Quantifying similarity is a fundamental challenge in artificial intelligence and machine learning which - if performed perfectly - would reduce many tasks to a trivial nearest neighbor search. For example, determining whether an email were spam would be as simple as searching a labeled database of emails and assigning it the same label (spam or not) as the email considered most similar to it. But how can one measure the similarity of two email messages? Does the same measurement still apply when comparing medical images? How does our understanding of similarity depend on the problem specification? Metric learning optimizes distance functions specifically for a given task, taking into account both the learning problem and the data. Initial successes with linear metrics show great improvements on many "k-nearest neighbors"-based learning tasks.

This project pursues four research directions that strengthen the theoretical understanding of metric learning within the research community, broaden its impact and significantly improve the current state-of-the-art:

1. Are there non-linear transformations that lead to equally elegant and efficient optimization problems as existing linear metrics? As data sets grow and become increasingly complex, linear metrics are no longer sufficient to capture similarity relations. By exploring the use of non-linear metrics, this research can substantially improve the impact of metric learning and the accuracy of similarity relations.

2. Can the impact of metric learning be extended to machine learning frameworks beyond nearest neighbors? Designing new metric learning algorithms that explicitly optimize distances for a broad variety of machine learning algorithms will significantly increase the number of applications and learning methods that can directly benefit from metric learning.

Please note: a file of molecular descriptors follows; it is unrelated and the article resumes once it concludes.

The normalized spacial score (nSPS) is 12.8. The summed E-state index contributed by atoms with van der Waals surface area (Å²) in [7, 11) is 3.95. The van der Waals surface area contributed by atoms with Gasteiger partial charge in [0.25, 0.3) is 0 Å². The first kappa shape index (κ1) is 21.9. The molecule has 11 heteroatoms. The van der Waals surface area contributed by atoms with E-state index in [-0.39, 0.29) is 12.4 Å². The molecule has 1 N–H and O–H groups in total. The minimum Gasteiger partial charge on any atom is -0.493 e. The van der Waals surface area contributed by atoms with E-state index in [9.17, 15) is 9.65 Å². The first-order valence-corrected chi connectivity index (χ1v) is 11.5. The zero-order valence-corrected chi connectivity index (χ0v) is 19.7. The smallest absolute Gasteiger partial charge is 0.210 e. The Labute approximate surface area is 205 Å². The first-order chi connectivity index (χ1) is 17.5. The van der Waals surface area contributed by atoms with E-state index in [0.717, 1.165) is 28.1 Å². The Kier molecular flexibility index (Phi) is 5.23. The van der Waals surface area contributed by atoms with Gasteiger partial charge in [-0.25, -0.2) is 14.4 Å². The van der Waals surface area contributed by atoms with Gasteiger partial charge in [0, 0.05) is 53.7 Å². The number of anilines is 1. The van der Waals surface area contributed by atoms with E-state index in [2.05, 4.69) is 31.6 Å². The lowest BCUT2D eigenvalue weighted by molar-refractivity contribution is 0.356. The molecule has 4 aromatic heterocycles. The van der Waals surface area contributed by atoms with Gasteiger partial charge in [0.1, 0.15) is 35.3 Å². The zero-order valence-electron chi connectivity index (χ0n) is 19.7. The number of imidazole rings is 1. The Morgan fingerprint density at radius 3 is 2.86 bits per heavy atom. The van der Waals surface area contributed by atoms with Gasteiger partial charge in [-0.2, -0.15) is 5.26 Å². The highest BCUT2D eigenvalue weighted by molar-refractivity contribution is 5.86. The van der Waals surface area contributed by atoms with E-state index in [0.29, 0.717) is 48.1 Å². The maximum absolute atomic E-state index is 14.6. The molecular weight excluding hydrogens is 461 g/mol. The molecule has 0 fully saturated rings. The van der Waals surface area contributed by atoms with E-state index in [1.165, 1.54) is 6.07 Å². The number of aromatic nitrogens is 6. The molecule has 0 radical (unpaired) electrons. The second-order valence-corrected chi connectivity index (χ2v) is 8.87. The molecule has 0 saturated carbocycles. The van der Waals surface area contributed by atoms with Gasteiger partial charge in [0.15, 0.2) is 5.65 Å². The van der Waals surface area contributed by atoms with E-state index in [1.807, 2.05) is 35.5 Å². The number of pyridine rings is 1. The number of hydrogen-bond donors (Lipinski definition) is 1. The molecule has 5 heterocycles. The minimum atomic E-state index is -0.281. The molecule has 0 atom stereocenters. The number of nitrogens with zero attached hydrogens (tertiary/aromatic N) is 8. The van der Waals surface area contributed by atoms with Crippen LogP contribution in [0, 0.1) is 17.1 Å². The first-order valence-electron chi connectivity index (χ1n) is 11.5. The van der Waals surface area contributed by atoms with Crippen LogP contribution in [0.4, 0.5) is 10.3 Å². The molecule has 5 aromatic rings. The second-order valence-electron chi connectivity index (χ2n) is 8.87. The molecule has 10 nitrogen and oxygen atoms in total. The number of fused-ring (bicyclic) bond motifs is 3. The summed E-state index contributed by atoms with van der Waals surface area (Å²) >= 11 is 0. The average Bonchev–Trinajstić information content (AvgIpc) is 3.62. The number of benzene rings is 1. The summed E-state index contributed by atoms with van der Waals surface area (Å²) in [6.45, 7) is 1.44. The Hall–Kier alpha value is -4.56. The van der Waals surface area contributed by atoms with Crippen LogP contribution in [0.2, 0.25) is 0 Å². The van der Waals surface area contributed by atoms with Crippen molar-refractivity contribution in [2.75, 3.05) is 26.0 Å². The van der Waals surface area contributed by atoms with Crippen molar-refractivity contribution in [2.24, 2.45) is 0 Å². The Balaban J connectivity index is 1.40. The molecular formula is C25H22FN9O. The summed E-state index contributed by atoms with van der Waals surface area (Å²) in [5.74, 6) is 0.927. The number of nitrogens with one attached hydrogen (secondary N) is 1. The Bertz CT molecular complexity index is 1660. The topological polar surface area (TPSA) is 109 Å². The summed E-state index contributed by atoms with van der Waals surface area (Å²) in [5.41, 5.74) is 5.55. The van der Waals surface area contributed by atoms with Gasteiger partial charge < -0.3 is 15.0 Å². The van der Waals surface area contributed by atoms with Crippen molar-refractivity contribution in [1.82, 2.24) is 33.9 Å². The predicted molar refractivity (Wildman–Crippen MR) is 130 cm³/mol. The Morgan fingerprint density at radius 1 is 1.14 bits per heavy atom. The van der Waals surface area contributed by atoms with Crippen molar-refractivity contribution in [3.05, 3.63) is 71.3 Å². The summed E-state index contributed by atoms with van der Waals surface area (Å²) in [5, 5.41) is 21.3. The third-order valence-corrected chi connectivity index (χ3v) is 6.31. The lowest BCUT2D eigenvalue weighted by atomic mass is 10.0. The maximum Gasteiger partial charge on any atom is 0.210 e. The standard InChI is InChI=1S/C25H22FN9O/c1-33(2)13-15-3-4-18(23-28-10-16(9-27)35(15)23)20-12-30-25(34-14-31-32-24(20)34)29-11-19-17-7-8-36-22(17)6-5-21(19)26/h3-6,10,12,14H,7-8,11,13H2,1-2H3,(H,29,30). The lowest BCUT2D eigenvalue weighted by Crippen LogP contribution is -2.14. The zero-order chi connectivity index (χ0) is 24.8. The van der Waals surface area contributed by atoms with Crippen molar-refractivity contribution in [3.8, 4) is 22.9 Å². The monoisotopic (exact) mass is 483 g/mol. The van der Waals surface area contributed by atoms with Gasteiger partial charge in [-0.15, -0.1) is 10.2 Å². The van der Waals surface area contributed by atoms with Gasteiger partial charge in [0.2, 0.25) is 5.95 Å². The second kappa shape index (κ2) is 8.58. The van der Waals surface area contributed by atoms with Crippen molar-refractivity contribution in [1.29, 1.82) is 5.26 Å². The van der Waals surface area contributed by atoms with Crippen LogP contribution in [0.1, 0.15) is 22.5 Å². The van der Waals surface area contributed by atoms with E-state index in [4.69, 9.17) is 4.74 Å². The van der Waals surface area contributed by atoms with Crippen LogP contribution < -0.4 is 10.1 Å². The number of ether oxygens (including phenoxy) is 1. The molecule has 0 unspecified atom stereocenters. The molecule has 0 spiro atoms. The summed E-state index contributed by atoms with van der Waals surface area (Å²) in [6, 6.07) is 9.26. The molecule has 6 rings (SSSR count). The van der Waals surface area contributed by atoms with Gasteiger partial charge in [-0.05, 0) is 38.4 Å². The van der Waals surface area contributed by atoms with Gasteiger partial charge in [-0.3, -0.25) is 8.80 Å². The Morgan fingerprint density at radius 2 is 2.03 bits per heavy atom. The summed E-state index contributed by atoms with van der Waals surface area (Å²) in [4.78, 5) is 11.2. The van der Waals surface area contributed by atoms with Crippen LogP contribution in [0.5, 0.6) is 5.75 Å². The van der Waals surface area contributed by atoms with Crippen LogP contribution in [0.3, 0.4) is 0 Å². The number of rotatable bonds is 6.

3. Can metrics be learned from weak supervision? Removing the dependency on labeled data will reduce the cost of metric learning and increase its applicability.

4. Can one develop a solid theoretical framework to explain preliminary empirical successes and to direct future research? This will strengthen the theoretical understanding of metric learning within the research community.

Successful resolution of the proposed problems will lead to novel learning methods which will be immediately applicable to ongoing high-impact medical research collaborations of the principal investigator. In conjunction with these research directions, the principal investigator will also pursue educational goals, including the co-development of a K-12 curriculum module estimated to impact 2,500 high-school students. Many topics in the proposed research plan have components ideal for introducing the research process to undergraduate and graduate students, and the principal investigator plans to use his research as a vehicle to instruct and inspire future computer scientists and next-generation researchers.

National Science Foundation (NSF)
Division of Information and Intelligent Systems (IIS)
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Weng-keen Wong
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Cornell University
United States
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